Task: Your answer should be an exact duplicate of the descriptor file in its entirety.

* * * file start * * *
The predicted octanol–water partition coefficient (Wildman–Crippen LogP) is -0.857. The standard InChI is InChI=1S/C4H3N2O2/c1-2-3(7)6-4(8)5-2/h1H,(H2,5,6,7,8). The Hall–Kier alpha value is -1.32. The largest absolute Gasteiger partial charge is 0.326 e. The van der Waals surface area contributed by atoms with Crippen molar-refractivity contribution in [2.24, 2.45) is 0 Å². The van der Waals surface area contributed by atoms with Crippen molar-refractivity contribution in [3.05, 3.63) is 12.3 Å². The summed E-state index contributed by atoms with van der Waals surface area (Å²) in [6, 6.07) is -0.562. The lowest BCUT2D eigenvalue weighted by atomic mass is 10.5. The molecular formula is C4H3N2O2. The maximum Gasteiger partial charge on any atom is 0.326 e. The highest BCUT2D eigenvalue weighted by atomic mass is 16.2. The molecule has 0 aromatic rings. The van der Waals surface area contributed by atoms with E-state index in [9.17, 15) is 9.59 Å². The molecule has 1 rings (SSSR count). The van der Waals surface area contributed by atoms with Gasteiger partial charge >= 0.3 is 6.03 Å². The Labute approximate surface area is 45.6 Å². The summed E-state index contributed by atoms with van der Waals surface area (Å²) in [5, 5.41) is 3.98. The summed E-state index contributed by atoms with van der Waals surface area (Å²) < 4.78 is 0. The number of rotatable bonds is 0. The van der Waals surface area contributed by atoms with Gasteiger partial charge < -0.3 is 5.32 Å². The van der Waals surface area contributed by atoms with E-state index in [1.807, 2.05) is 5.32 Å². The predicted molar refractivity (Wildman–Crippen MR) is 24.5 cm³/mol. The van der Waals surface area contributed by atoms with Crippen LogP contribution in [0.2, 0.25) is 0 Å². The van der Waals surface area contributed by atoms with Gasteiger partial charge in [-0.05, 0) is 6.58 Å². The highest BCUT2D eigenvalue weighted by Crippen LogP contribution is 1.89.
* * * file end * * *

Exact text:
The predicted octanol–water partition coefficient (Wildman–Crippen LogP) is -0.857. The standard InChI is InChI=1S/C4H3N2O2/c1-2-3(7)6-4(8)5-2/h1H,(H2,5,6,7,8). The Hall–Kier alpha value is -1.32. The largest absolute Gasteiger partial charge is 0.326 e. The van der Waals surface area contributed by atoms with Crippen molar-refractivity contribution in [2.24, 2.45) is 0 Å². The van der Waals surface area contributed by atoms with Crippen molar-refractivity contribution in [3.05, 3.63) is 12.3 Å². The summed E-state index contributed by atoms with van der Waals surface area (Å²) in [6, 6.07) is -0.562. The lowest BCUT2D eigenvalue weighted by atomic mass is 10.5. The molecular formula is C4H3N2O2. The maximum Gasteiger partial charge on any atom is 0.326 e. The highest BCUT2D eigenvalue weighted by atomic mass is 16.2. The molecule has 0 aromatic rings. The van der Waals surface area contributed by atoms with E-state index in [9.17, 15) is 9.59 Å². The molecule has 1 rings (SSSR count). The van der Waals surface area contributed by atoms with Gasteiger partial charge >= 0.3 is 6.03 Å². The Labute approximate surface area is 45.6 Å². The summed E-state index contributed by atoms with van der Waals surface area (Å²) in [5, 5.41) is 3.98. The summed E-state index contributed by atoms with van der Waals surface area (Å²) < 4.78 is 0. The number of rotatable bonds is 0. The van der Waals surface area contributed by atoms with Gasteiger partial charge < -0.3 is 5.32 Å². The van der Waals surface area contributed by atoms with E-state index in [1.807, 2.05) is 5.32 Å². The predicted molar refractivity (Wildman–Crippen MR) is 24.5 cm³/mol. The van der Waals surface area contributed by atoms with Crippen LogP contribution in [0.2, 0.25) is 0 Å². The van der Waals surface area contributed by atoms with Gasteiger partial charge in [-0.05, 0) is 6.58 Å². The highest BCUT2D eigenvalue weighted by Crippen LogP contribution is 1.89.